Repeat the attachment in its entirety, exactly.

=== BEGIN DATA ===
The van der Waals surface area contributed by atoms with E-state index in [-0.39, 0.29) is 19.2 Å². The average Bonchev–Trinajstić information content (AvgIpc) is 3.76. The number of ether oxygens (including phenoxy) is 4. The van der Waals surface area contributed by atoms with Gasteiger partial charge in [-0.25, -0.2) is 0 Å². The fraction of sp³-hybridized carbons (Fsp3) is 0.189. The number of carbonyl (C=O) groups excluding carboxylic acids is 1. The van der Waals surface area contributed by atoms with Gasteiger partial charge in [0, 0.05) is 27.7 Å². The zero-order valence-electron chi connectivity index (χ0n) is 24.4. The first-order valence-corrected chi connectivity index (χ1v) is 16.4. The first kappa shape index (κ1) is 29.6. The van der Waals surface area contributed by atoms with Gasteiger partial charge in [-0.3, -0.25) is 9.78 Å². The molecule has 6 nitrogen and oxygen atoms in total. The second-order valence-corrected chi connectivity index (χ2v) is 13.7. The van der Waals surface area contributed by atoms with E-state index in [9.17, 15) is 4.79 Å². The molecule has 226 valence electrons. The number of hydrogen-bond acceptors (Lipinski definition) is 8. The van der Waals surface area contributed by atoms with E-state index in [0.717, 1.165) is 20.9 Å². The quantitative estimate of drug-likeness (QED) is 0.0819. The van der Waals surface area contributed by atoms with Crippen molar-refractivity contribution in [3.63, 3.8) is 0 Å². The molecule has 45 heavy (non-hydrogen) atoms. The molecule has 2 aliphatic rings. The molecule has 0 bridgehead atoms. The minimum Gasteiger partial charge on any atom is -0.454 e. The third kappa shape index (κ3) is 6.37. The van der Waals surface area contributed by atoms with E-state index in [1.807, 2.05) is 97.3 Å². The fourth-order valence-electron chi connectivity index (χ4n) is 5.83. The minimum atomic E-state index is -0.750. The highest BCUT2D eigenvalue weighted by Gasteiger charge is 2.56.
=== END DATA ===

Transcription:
The van der Waals surface area contributed by atoms with E-state index in [-0.39, 0.29) is 19.2 Å². The average Bonchev–Trinajstić information content (AvgIpc) is 3.76. The number of ether oxygens (including phenoxy) is 4. The van der Waals surface area contributed by atoms with Gasteiger partial charge in [-0.25, -0.2) is 0 Å². The fraction of sp³-hybridized carbons (Fsp3) is 0.189. The number of carbonyl (C=O) groups excluding carboxylic acids is 1. The van der Waals surface area contributed by atoms with Gasteiger partial charge in [0, 0.05) is 27.7 Å². The zero-order valence-electron chi connectivity index (χ0n) is 24.4. The first-order valence-corrected chi connectivity index (χ1v) is 16.4. The first kappa shape index (κ1) is 29.6. The van der Waals surface area contributed by atoms with Gasteiger partial charge in [-0.3, -0.25) is 9.78 Å². The molecule has 6 nitrogen and oxygen atoms in total. The second-order valence-corrected chi connectivity index (χ2v) is 13.7. The van der Waals surface area contributed by atoms with E-state index in [9.17, 15) is 4.79 Å². The molecule has 226 valence electrons. The number of hydrogen-bond acceptors (Lipinski definition) is 8. The van der Waals surface area contributed by atoms with E-state index in [0.717, 1.165) is 20.9 Å². The quantitative estimate of drug-likeness (QED) is 0.0819. The van der Waals surface area contributed by atoms with Crippen molar-refractivity contribution in [3.63, 3.8) is 0 Å². The molecule has 45 heavy (non-hydrogen) atoms. The molecule has 2 aliphatic rings. The molecule has 0 bridgehead atoms. The minimum Gasteiger partial charge on any atom is -0.454 e. The third kappa shape index (κ3) is 6.37. The van der Waals surface area contributed by atoms with E-state index in [1.807, 2.05) is 97.3 Å². The fourth-order valence-electron chi connectivity index (χ4n) is 5.83. The minimum atomic E-state index is -0.750. The highest BCUT2D eigenvalue weighted by Gasteiger charge is 2.56.